By Steven Pressfield | Published: February 27, 2013
Did you see that docu on TV the other night about the history of the Eagles?
I was watching it (enjoying it tremendously) when one moment leapt out at me. I’m paraphrasing from memory now, so forgive me if I get some of this wrong:
Glenn Frey was telling the story. He was talking about the early 70s in L.A., before the Eagles were even a band, or maybe just after they had gotten started. He and Don Henley were playing gigs (they had backed up Linda Ronstadt for a while) but they were not writing their own material. They were covering other musicians’ songs. They knew they had to start writing their own—and they wanted to desperately—but they couldn’t figure out how.
How do you write a song? Really.
What’s the process? Where do you start?
It turned out that they were living in a little cheap apartment in Echo Park directly above an even littler, cheaper apartment that was being rented by Jackson Browne. Jackson Browne was at the very start of his career too. He was starving just like Glenn and Don.
Glenn Frey, telling the story, says something like this:
“Every morning we’d wake up and we’d hear Jackson’s piano coming through the floor from the apartment below. He would play one verse, then play it again, and again and again. Twenty times in a row, till he had it exactly the way he wanted.
“Then he’d move to the next verse. Again, twenty times. It went on for hours. I don’t know how many days we listened to this same process before it suddenly hit us: This is how you write a song. This is how it’s done.
“That changed everything for us.”
I love that story. I love the demystification of the process. Yeah, the Muse is present. Yes, inspiration is key. But the ethic is workaday. It’s sit down, shut up, do what you have to.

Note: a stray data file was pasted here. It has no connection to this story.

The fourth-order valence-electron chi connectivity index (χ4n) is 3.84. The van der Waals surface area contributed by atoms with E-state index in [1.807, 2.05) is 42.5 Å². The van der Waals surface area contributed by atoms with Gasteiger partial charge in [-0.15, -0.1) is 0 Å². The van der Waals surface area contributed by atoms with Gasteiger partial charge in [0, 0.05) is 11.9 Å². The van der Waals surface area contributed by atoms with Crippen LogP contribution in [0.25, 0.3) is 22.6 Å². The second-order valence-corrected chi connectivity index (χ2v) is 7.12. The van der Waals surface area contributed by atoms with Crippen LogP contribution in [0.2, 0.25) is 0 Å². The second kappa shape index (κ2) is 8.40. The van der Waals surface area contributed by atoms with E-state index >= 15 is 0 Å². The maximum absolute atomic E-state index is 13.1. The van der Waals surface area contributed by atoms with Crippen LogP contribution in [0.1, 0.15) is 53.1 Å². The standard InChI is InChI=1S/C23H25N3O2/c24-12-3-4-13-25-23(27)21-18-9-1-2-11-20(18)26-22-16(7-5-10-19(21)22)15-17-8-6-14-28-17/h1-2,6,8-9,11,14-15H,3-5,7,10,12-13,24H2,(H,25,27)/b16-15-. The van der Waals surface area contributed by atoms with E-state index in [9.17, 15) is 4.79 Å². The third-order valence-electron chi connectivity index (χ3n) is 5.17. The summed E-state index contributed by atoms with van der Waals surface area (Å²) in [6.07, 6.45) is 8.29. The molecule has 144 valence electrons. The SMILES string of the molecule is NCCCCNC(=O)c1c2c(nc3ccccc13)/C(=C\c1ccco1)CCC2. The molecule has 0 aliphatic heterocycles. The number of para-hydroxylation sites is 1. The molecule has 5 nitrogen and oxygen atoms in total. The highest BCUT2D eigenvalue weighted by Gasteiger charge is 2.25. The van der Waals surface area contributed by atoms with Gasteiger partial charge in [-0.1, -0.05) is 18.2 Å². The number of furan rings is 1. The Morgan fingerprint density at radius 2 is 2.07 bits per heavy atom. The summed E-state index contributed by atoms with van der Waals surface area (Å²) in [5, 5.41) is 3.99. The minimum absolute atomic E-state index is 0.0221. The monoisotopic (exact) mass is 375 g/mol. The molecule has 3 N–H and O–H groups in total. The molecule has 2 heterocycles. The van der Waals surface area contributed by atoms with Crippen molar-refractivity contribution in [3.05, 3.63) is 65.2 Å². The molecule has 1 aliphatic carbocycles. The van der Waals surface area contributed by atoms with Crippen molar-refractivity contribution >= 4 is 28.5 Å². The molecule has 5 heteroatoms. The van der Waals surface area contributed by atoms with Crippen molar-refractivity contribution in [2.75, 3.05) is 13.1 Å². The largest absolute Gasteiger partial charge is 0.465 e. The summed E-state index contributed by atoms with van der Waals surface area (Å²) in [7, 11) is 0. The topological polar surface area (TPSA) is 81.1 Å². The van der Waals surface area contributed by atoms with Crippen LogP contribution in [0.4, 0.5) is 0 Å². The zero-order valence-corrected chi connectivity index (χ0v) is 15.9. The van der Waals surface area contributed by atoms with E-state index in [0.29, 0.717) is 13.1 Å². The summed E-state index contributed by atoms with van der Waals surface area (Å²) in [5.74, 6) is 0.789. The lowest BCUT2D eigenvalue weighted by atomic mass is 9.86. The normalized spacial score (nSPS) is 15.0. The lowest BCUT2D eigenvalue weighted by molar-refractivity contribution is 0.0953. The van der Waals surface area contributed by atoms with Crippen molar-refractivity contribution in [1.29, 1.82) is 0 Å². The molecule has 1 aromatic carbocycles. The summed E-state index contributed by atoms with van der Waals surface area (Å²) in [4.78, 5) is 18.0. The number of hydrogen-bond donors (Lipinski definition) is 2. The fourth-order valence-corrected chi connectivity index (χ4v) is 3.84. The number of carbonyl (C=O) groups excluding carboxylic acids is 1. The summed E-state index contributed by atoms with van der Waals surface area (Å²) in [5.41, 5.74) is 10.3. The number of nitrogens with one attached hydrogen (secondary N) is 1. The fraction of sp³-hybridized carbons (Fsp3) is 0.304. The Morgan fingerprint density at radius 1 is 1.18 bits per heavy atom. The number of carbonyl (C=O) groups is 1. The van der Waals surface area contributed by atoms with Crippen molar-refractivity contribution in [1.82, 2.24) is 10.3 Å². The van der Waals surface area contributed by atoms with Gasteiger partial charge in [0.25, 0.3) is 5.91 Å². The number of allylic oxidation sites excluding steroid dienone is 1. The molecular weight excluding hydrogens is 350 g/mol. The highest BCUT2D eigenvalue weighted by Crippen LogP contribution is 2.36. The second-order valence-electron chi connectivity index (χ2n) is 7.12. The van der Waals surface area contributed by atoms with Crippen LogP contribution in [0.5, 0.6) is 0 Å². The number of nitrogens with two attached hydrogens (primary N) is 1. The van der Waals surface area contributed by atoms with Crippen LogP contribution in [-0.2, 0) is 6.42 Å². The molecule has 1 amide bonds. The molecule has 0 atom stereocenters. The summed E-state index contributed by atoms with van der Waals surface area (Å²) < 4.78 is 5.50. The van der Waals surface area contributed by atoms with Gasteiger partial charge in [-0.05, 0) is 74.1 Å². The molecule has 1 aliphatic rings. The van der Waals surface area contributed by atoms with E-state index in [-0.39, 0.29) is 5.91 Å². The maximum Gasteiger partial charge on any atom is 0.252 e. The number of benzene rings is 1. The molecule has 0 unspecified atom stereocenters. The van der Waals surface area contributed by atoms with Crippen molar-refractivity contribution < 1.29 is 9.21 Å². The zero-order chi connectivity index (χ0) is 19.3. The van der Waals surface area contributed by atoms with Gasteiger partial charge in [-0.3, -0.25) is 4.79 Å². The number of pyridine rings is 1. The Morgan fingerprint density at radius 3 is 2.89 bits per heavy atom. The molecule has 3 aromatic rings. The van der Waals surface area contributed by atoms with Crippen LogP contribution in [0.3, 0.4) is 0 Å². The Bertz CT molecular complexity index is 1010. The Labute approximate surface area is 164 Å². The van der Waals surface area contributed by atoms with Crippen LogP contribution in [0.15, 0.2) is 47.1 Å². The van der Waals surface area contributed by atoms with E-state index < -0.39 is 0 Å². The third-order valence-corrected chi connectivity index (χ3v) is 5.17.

Around that same time, in a town not too far away from Los Angeles, I was struggling with my own demons. It was the era of sex, drugs, and rock and roll, and I was as into it as the next guy—and so were all my friends.
I had a friend named Tony Keppelman (who is still a dear, dear friend). He lived alone in a little house that he had designed and built himself. He used to get up at five each morning and sit down at the piano. For an hour and a half he did scales and exercises. Then he made himself some tea and a couple of eggs, meditated, and sat down for another two hours working on the guitar. In the afternoons he wrote.
I had never met anyone who possessed such self-discipline. And Tony wasn’t some all-work-no-play, zero-fun guy. His girlfriend was the hottest babe in town, he had great buds everywhere, he took incredible expedition trips hiking and climbing and photographing. I was in awe of him.
In many ways, the life I live today is nothing more than my version of the way Tony organized and lived his days. (By the way, he still does.)
But I want to circle back to last week’s post, “The Principal and the Profile.”
The common denominator in these stories and that post is Resistance—and the will to overcome it. I will bet my life that Tony and Jackson Browne and every other artist working like they did woke up each morning feeling the fear, dread, aversion, angst, laziness we all feel, and that their brains, just like ours, started immediately conjuring excuses and self-justifications for why they should screw off for this day and not do their work.
But they didn’t listen.
They got up, hit themselves with whatever self-talk they needed, and sat down at the piano.
At the same time others in their immediate vicinity—myself among them—found reasons and logic and arguments to rationalize not working and not trying. Maybe we didn’t know better. There’s truth to that. Maybe we were still “in the process.” That’s true too. Maybe we had to wait a few more years, and suffer a few more agonies along the way, before we were ready.
Jackson Browne might not have been famous then. Maybe nobody knew him at all. Certainly no one knew my friend Tony. But they were both Principals. They were Principals already.
They were not sliding down the greasy slope to whatever hell is reserved for those who “refuse the call,” as Joseph Campbell used to put it.
I can relate completely to what Glenn Frey said in that documentary. I can hear the notes from that piano coming up through the floorboards. “Jeez Louise, what is that guy doing down there? Stop, man! Take a break!”
Then, slowly maybe, or maybe in a flash, the light dawns. “This is how you do it. This is how you write a song.”